ASVAB Testing Tips

ASVAB preparation USS Bataan
Sailors aboard the multipurpose amphibious assault ship USS Bataan attend an Armed Services Vocational Aptitude Battery preparation course. (Seaman Tamekia Perdue/U.S. Navy)

Time for the nitty-gritty -- how can you get the best score you possibly can on the ASVAB? Here's a few insider tips.

1. Practice, Practice, Practice

"Practice makes perfect" is a well-known cliché; it also happens to be true. Take as many practice tests as you can. Figure out which areas you need to work on. Simulate actual test conditions, right down to the exact time for each subtest. Take a practice test online and get test help guides. After you take practice tests, identify areas that you need to work on.

2. One Step at a Time

Once you've signed up for the test, build a schedule that allows you to study at a steady pace. Make a plan that you feel comfortable with, but don't put off studying until the last minute. You're not going to learn everything you need to know in one or two days. If you can organize what you need to do in advance and lay it all out in manageable steps, you'll be in full control of your study preparation and be more confident.

3. Concentration

Discipline yourself so that during your study time, you are really studying. Get away from distractions and get yourself in the right frame of mind. It's also better to study in one long, uninterrupted period rather than on and off for 10 or 20 minutes at a time.

4. Be Smart in Taking the Test

Get a good night's sleep -- people test best when they're well-rested, have a healthy breakfast and a positive mindset. Dress comfortably on the day of the test and make sure you have everything you need (your ID, extra pencils, etc.) before you go to the testing center. Arrive early.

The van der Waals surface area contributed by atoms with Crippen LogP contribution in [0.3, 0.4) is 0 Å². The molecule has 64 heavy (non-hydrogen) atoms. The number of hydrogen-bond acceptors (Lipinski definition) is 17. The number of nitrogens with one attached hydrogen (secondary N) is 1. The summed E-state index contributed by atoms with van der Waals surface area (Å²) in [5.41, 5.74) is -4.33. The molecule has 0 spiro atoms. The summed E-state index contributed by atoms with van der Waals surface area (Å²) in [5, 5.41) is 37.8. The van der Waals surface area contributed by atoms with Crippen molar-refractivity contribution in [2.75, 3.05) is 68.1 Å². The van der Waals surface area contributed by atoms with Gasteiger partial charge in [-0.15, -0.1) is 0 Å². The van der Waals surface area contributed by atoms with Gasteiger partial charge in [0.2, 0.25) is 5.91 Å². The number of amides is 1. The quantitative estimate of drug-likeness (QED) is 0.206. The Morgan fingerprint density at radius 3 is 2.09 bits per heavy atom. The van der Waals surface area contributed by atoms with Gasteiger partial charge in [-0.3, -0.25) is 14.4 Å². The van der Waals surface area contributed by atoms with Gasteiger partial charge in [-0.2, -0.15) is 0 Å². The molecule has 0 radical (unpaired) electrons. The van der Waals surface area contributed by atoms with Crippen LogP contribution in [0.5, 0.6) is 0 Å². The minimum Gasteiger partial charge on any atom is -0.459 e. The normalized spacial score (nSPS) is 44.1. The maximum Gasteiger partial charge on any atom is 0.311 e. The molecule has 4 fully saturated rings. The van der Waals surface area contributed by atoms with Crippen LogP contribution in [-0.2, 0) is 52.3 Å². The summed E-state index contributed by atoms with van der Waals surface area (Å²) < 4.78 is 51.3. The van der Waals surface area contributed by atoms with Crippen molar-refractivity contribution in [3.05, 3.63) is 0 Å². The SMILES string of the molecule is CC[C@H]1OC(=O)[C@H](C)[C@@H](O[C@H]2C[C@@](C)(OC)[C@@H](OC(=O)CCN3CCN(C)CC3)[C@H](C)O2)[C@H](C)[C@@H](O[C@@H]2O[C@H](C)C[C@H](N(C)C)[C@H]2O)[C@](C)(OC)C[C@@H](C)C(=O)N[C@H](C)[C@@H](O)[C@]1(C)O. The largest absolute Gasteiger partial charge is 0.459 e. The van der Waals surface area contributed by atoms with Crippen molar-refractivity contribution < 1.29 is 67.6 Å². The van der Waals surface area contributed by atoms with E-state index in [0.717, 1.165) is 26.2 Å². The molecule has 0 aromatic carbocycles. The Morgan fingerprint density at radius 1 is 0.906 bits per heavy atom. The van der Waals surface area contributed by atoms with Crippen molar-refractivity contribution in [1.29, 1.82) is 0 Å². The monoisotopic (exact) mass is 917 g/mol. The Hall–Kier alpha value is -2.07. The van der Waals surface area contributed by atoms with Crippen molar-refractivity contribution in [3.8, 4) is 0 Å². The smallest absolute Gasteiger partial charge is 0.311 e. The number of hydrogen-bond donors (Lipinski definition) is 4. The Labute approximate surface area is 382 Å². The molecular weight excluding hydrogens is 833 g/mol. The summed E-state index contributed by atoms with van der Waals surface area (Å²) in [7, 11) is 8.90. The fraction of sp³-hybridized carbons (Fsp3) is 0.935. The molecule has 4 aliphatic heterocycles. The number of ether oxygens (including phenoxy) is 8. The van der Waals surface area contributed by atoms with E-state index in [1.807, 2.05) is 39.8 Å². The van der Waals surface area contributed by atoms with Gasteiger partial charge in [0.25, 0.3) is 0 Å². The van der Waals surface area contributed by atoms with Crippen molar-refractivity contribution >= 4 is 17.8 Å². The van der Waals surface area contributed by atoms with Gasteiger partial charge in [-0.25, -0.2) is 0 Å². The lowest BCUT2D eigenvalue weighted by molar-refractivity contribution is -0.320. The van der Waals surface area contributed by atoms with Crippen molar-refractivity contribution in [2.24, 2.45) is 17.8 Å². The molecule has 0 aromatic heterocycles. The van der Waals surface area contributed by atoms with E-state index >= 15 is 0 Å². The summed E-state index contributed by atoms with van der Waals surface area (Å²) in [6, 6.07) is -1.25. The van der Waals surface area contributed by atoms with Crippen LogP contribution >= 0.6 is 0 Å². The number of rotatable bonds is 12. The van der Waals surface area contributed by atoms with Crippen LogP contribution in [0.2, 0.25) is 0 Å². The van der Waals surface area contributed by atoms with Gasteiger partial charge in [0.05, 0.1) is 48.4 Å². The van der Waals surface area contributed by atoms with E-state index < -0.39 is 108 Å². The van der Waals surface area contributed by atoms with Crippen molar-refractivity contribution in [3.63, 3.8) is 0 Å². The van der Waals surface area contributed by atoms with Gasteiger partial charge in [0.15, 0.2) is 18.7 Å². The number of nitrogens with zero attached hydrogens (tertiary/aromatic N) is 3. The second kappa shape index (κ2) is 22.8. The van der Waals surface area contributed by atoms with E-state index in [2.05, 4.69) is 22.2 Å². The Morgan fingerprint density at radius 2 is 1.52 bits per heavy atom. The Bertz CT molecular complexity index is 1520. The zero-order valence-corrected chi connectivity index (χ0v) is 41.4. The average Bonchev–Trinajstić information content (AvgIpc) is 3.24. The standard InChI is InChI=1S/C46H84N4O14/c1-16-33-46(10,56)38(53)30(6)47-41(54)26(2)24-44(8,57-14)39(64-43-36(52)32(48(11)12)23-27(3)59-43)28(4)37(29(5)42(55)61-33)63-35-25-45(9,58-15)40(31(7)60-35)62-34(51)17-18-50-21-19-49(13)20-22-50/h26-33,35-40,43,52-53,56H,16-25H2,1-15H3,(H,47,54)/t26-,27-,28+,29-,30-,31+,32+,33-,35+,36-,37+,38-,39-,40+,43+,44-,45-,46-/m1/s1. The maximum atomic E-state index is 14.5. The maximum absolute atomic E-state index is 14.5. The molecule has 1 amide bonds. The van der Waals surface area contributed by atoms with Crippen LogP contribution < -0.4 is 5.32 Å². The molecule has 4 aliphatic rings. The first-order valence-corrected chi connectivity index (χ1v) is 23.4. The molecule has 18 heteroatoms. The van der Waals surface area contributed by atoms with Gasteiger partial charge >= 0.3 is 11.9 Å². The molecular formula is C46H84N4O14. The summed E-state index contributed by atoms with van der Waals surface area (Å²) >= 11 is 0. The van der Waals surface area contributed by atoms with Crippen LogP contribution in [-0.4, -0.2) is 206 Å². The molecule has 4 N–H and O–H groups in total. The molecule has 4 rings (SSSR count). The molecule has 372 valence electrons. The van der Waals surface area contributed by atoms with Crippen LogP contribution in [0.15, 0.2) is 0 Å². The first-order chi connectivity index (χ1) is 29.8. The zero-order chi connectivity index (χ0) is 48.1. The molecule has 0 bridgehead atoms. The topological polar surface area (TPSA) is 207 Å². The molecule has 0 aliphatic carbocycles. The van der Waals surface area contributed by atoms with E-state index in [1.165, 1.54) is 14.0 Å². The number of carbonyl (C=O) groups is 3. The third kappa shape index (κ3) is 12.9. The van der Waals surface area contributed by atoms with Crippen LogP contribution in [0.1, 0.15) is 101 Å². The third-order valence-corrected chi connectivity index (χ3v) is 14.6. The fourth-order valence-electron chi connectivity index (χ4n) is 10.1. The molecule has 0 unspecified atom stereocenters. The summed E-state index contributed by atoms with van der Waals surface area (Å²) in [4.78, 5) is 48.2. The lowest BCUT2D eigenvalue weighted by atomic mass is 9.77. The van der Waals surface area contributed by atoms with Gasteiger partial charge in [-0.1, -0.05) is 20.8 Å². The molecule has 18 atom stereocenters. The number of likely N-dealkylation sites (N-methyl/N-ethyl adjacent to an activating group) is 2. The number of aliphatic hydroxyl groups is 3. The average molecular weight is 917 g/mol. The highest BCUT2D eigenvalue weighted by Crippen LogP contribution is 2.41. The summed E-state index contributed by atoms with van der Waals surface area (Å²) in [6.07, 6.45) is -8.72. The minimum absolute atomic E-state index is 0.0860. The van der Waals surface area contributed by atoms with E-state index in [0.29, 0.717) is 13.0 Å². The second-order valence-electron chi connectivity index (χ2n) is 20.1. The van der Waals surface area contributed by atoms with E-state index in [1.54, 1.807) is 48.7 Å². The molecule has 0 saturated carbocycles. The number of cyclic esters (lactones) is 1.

5. Multiple Choice Tips

The ASVAB is a multiple choice test, with four possible answers to every question. Remember these tips when taking the test:

  • Do not leave any questions unanswered. Unlike some other tests, you will not be penalized for giving a wrong answer to a question. If you can't figure out an answer, guess. Answer all the questions, even if you're running out of time and don't have a chance to read the question.
  • If you're having trouble with a question, try eliminating the wrong answers first. Remember the "Who Wants to Be a Millionaire?'' show and the 50/50 lifeline? It's the same principle. So for example, if you have four answers to choose from, and you eliminate two of them, you've improved your chances of getting a right answer from 25% to 50%.
  • Don't get too hung up on individual questions. If you're stumped on a question, make sure you finish all the other questions and come back to the problem later. Remember, all questions are worth the same: one point each.
  • Be careful when you answer questions, make sure you're marking the answer for the right question and don't make any extra marks on your answer sheet. Sometimes incorrect answers are due to pure sloppiness.
  • Unless you're absolutely certain you're wrong, don't change an answer once you've made it. Studies show that people often change right answers to wrong ones because they panic.

Now for the important part -- taking an actual practice test. Sign in, try a few sample questions and get an idea of how you would score. Then use these tips, put together your study plan and kick some ASVAB butt.

Interested in Joining the Military?

We can put you in touch with recruiters from the different military branches. Learn about the benefits of serving your country, paying for school, military career paths, and more: sign up now and hear from a recruiter near you.

Show Full Article